More News:

September 02, 2020

Four charged in Chester County scheme to steal COVID-19 benefits for prisoners

Investigations Fraud

Federal prosecutors charged four Chester County residents in a scheme to fraudulently obtain Pandemic Unemployment Assistance by submitting the information of prison inmates who were not eligible for the CARES Act program.

Four people in Chester County who allegedly conspired to fraudulently obtain COVID-19 benefits for inmates at the Chester County Prison and other correctional institutions are now facing federal charges.

Beginning in late March with the passage of the federal CARES Act, investigators said 37-year-old Jennifer D'Hulster and 30-year-old Ashley Harrington helped inmates receive Pandemic Unemployment Assistance – or PUA.

The program provides unemployment benefits to those not eligible for regular unemployment compensation, as well as extended unemployment benefits to those impacted by the COVID-19 pandemic. Among the eligibility requirements, a person must be unemployment for reasons related to the pandemic. Those who receive assistance must be able to work and demonstrate efforts to find a job by submitting weekly certifications.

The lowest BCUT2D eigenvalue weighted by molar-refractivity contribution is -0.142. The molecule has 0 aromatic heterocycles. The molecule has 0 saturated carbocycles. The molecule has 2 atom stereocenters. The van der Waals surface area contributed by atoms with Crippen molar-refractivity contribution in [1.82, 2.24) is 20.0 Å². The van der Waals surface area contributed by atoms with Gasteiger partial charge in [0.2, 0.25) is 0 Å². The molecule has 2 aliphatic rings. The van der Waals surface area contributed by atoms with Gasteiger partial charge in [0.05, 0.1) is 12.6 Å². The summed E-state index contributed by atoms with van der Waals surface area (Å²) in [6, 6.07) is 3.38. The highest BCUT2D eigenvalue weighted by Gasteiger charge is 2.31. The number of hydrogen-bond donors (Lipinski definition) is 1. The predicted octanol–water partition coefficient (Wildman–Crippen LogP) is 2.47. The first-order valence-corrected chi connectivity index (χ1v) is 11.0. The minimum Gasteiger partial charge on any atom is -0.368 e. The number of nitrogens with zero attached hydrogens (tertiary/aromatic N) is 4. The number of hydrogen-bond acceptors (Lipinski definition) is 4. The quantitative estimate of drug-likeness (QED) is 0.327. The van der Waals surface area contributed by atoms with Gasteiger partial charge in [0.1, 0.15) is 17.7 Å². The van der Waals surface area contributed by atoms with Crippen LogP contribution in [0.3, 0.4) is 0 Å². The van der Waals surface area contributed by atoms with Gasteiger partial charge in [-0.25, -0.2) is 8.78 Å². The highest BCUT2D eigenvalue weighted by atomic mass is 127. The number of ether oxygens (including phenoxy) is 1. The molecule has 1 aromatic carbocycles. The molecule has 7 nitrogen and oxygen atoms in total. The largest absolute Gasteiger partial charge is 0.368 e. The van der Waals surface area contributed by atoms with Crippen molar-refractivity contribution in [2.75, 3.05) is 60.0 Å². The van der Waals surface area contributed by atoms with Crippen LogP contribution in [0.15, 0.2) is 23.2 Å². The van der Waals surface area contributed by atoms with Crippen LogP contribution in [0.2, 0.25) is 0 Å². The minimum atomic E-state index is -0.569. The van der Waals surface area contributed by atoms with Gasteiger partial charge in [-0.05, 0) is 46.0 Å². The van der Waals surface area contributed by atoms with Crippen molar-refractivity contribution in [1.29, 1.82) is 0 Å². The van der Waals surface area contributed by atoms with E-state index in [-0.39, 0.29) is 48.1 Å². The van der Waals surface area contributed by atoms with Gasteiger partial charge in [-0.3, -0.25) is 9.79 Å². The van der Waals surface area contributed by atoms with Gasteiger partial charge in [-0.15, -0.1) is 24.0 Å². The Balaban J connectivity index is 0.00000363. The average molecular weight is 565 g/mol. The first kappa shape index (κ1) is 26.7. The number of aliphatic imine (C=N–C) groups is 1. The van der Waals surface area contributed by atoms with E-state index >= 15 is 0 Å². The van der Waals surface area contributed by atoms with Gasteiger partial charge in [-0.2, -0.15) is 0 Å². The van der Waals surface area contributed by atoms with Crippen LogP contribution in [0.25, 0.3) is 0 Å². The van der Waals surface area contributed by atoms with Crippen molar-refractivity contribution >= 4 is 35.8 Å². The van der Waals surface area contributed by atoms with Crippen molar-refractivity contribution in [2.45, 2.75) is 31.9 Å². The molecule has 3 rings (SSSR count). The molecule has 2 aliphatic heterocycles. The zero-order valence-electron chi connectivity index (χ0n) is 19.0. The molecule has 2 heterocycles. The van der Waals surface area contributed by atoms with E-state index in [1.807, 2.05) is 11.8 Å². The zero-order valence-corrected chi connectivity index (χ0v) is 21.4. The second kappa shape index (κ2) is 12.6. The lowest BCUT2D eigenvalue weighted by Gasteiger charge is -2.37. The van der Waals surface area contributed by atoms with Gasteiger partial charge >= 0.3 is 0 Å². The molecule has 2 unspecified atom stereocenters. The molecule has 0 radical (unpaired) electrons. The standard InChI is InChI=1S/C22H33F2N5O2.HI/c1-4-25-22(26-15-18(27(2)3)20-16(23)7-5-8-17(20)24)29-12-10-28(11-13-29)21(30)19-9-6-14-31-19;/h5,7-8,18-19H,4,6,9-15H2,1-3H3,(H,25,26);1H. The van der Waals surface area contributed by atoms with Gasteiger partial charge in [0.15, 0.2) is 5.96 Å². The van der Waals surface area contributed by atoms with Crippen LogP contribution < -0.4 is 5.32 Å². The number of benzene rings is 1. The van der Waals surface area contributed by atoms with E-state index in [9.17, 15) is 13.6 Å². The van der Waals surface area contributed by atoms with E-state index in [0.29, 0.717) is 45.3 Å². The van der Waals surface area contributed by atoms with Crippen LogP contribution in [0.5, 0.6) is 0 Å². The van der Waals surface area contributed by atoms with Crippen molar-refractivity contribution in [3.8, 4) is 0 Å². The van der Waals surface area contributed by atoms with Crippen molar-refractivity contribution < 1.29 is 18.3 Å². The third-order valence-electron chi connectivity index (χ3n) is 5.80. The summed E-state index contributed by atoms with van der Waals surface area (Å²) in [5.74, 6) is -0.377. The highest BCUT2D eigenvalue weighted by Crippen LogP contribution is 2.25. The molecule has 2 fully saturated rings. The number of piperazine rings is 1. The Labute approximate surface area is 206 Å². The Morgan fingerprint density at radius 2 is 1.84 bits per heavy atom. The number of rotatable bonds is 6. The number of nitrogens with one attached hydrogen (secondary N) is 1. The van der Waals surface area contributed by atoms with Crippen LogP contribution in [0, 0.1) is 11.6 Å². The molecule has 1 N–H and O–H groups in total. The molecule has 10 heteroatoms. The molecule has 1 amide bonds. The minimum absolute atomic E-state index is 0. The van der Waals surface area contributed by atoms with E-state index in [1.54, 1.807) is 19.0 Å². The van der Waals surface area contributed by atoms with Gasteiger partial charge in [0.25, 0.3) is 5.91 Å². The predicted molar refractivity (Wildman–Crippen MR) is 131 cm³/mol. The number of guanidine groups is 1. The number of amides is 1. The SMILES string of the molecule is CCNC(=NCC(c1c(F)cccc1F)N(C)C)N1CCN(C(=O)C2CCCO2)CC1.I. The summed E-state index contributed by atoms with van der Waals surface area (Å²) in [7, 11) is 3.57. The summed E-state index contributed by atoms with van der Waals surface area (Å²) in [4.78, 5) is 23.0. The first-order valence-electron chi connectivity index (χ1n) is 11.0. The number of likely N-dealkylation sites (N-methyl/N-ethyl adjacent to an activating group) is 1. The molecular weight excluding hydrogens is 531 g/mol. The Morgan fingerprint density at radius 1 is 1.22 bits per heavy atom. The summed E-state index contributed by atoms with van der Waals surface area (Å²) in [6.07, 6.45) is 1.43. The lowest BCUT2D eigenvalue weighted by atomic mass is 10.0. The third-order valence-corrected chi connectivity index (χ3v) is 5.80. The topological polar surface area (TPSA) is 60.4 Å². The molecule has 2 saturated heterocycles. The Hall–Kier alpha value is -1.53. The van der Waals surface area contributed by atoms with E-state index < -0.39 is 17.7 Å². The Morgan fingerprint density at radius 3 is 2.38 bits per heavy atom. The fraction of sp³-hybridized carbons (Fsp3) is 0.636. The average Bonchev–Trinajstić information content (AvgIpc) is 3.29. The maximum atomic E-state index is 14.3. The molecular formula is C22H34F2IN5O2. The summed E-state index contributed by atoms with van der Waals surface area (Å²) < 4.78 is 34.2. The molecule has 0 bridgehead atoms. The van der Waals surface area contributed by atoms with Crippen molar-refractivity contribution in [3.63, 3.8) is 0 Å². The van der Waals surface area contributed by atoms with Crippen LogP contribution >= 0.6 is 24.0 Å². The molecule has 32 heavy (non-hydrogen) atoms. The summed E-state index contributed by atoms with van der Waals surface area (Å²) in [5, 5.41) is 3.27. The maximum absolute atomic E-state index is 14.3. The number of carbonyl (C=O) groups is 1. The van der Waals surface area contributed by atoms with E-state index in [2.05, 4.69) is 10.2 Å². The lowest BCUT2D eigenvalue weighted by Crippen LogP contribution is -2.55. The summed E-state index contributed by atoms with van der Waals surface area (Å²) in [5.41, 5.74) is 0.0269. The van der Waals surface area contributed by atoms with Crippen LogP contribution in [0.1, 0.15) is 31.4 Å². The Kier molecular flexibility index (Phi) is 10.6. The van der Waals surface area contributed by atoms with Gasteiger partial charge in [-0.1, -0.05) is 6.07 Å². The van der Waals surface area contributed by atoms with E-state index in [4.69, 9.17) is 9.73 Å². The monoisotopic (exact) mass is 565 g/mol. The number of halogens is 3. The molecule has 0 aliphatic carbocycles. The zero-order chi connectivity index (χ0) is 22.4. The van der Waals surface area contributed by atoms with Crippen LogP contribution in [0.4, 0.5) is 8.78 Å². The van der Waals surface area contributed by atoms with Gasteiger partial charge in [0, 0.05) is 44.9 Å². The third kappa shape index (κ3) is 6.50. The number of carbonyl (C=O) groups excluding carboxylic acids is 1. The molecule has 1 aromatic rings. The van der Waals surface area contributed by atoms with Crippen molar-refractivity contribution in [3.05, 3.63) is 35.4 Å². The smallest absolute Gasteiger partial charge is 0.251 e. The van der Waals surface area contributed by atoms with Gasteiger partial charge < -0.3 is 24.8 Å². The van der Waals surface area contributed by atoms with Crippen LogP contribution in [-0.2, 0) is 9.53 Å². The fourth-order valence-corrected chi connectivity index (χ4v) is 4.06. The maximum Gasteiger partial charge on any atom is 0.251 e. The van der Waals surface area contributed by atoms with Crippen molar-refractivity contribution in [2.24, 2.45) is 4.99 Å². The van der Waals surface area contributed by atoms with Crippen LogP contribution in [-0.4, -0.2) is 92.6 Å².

According to a criminal complaint, Harrington allegedly enabled 30-year-old Zachary Gathercole, an inmate, to receive approximately $12,865 in unemployment benefits. Together, D'Hulster and Gathercole allegedly enabled another unidentified inmate to receive approximately $11,410, and they attempted, unsuccessfully, to collect benefits for another inmate.

Anthony Schweitzer, 20, another inmate, allegedly attempted to obtain benefits on several occasions, prosecutors said.

"Sadly, fraudsters consider a national public health crisis as an opportunity to cash in," U.S. Attorney William McSwain said. "That callous attitude rips off honest taxpayers who fund relief programs and also makes it much more difficult to provide funds to those who deserve and need them. My office will do everything in its power to ensure that coronavirus fraud scams are stopped and punished."

Fraudulent claims for PUA have been rampant in recent months in the United States. Late last month, state and federal authorities said that as many as 10,000 incarcerated people in Pennsylvania had attempted to collect benefits, often by providing information to a girlfriend or family member.

In a separate investigation, 33 Pennsylvania residents, including some inmates, were charged in alleged schemes to fraudulently receive unemployment benefits, Attorney General Josh Shapiro and U.S. Attorney Scott Brady said.

Brady said the charges last month represented the "tip of the iceberg" in what could be as much as $100,000 million in fraud.

If convicted of the conspiracy and fraud in connection with emergency benefits charges, D'Hulster, Gathercole, Harrington, and Schweitzer each face up to 60 years' imprisonment, a $2,000,000 fine, and five years of supervised release following any imprisonment.­